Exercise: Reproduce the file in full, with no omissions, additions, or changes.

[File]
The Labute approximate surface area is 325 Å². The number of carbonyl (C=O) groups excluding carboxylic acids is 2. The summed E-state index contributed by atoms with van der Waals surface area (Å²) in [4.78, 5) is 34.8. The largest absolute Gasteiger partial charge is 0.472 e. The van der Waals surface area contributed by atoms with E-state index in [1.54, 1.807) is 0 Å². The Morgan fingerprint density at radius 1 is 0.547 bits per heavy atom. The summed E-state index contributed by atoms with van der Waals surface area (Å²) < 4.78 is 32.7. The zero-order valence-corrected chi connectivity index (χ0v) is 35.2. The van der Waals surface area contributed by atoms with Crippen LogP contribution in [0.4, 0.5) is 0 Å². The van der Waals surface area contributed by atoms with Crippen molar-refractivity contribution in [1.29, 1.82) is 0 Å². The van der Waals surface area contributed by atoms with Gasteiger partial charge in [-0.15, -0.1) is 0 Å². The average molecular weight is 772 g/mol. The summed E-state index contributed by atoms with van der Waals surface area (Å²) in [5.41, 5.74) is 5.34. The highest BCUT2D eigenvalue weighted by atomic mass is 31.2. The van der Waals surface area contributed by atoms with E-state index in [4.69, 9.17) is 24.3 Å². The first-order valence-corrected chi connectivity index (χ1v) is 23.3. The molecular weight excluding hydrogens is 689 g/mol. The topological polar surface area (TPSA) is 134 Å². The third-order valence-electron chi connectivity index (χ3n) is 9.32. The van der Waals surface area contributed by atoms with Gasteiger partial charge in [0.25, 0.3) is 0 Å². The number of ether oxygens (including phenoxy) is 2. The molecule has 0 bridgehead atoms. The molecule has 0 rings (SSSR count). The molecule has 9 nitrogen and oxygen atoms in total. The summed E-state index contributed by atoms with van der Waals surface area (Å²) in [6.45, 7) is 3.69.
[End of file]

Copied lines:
The Labute approximate surface area is 325 Å². The number of carbonyl (C=O) groups excluding carboxylic acids is 2. The summed E-state index contributed by atoms with van der Waals surface area (Å²) in [4.78, 5) is 34.8. The largest absolute Gasteiger partial charge is 0.472 e. The van der Waals surface area contributed by atoms with E-state index in [1.54, 1.807) is 0 Å². The Morgan fingerprint density at radius 1 is 0.547 bits per heavy atom. The summed E-state index contributed by atoms with van der Waals surface area (Å²) < 4.78 is 32.7. The zero-order valence-corrected chi connectivity index (χ0v) is 35.2. The van der Waals surface area contributed by atoms with Crippen LogP contribution in [0.4, 0.5) is 0 Å². The van der Waals surface area contributed by atoms with Crippen molar-refractivity contribution in [1.29, 1.82) is 0 Å². The van der Waals surface area contributed by atoms with Gasteiger partial charge in [-0.15, -0.1) is 0 Å². The average molecular weight is 772 g/mol. The summed E-state index contributed by atoms with van der Waals surface area (Å²) in [5.41, 5.74) is 5.34. The highest BCUT2D eigenvalue weighted by atomic mass is 31.2. The van der Waals surface area contributed by atoms with E-state index in [4.69, 9.17) is 24.3 Å². The first-order valence-corrected chi connectivity index (χ1v) is 23.3. The molecular weight excluding hydrogens is 689 g/mol. The topological polar surface area (TPSA) is 134 Å². The third-order valence-electron chi connectivity index (χ3n) is 9.32. The van der Waals surface area contributed by atoms with Gasteiger partial charge in [0.25, 0.3) is 0 Å². The number of ether oxygens (including phenoxy) is 2. The molecule has 0 bridgehead atoms. The molecule has 0 rings (SSSR count). The molecule has 9 nitrogen and oxygen atoms in total. The summed E-state index contributed by atoms with van der Waals surface area (Å²) in [6.45, 7) is 3.69.